Noto-hanto Peninsula

Situated to the east of Kanazawa is the Noto-hanto Peninsula surrounded by the remarkable cliffs and sea-eroded caves along its saw-toothed coastline. The peninsula is also known for Soji-ji Temple, the second most prominent Zen training temple in Japan after Eihei-ji Temple. Here, too, is Wajima City, the home of Wajima-nuri lacquerware noted for its distinctive multi-coloring.

Gokayama

An excursion to Toyama leads to some of Japan's most spectacular mountain scenery. A recommended trip is to travel via the breathtaking 2,702-meter-high Mt. Hakusan down to Shirakawa-go Village, and then backtrack to Gokayama, a World Cultural Heritage Site. The Ainokura District of Gokayama is a small community of three- and four-story thatched "Gassho Style"(literally means "praying hands") farmhouses. They are skillfully built without nails in a steep A-frame style to protect the houses from the very heavy snows of this region. Many of the houses are over 300 years old, and the upper floors of these farmhouses were used for silkworm raising, which provided an extra source of income in this area during the winter time when no farm work was possible as a result of being snowbound. Vistors can stay in these houses, eating with the family, but prior reservations are advised. Making paper by hand is also demonstrated in Gokayama.

Alpine Grandeur

One of the most amazing travel experiences in Japan is along the Tateyama-Kurobe Alpine Route, which originates in Toyama. This is not possible until May when enough of the winter snow has melted to make it possible to carve a path along the roads. Visitors come from all over Japan to make the scenic journey that goes through walls of ice taller than the bus. The same route is also breathtaking in summer when alpine flowers bloom on the high, still-snow-capped mountains.

A taste of Zen

An equally tantalizing trip from Kanazawa is to head south to Fukui Prefecture to visit the Eihei-ji temple, the most famous and prominent Zen training temple in Japan. Since the temple was founded in 1243, generations of trainee priests have led an austere life here, meditating, eating vegetarian food, tending the temple and begging for alms. One can apply for an overnight stay to experience the ways of Zen, including zazen (sitting meditation). Applications should be made in writing one week in advance.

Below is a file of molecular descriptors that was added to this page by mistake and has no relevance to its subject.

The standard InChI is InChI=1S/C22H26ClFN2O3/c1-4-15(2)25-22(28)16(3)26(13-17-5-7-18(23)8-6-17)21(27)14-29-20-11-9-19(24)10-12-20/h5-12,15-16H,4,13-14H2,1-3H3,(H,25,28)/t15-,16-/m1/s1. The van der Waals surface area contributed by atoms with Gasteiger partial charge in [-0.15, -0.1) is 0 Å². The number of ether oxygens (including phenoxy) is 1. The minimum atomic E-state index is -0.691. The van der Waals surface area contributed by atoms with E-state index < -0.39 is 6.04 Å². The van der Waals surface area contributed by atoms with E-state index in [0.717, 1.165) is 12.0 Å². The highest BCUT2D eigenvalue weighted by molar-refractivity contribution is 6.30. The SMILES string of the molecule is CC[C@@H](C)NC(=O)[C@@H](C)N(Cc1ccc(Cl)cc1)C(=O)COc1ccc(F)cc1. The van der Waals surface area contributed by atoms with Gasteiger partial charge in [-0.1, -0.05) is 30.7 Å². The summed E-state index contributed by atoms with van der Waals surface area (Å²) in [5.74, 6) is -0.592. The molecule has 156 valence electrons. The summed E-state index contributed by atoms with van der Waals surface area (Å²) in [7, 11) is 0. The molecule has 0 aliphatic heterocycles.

The Cliffs of Tojinbo

Fukui has spectacular coastline scenery to enjoy, but perhaps most nationally famous of all, is Tojinbo which belongs to the Echizen Kaga Coastline Quasi-National Park and is noted for its gigantic cliffs and the beauty of the surrounding intricately shaped rocks. Tojinbo is the name of the cliffs whose rock faces have roughly been eroded by the raging waves. The cliffs extend as far as 1 km, and are designated a natural monument in Japan. This columnar jointed andesites (collection of pentagonal and hexagonal columns of rocks) of Tojinbo is a geographically rare phenomenon, and can only be seen here in Japan and only two other places around the world. A sightseeing boat for viewing the sight from the sea is available, and it can be viewed from the 54.7 m-high Tojinbo Tower as well.

Old Seaport

Obama is an old seaport situated in the inner inlet of Wakasa Bay in Fukui Prefecture. A road linking Obama to the ancient capital of Kyoto was once called the "Mackerel route," as it was along this road that couriers ran carrying freshly-caught mackerel to the tables of Kyoto epicures. Obama also prospered as a stopping-off point for the ships that carried marine products. In San'no-cho, the former geisha quarter, a taste of the atmosphere of olden days, the streets crowded with people, can be experienced even today. Many temples and shrines dot the landscape of Obama, and sites such as the Hachimangu Shrine, with it's "lodges" set aside for the gods who may be visiting from other parts of the Japan, and the Jingu-ji, an imposing temple with a thatched roof, are popular. Obama also produces Wakasa-nuri a unique lacquerware inlaid with pieces of shells and eggs with numerous colors which glitter like jewels. A pair of chopsticks of Wakasa-nuri is quite popular and make a useful and lasting souvenir.

Old Morning Market

The old castle town of Echizen-Ono, known for its 400-year-old morning market, is lined with old inns. On the Echizen Coast on the cliff 132 m above sea level, stands Echizen-misaki Lighthouse from which Tojinbo or Tsuruga-hanto Peninsula can be overlooked on a clear day. The Echizen Coastal area has a rather mild climate because of the warm current of Taima. It brings less snowfall and causes the wild Echizen daffodils in the vicinity of Echizen-misaki Point to bloom in riotous colors from December to March.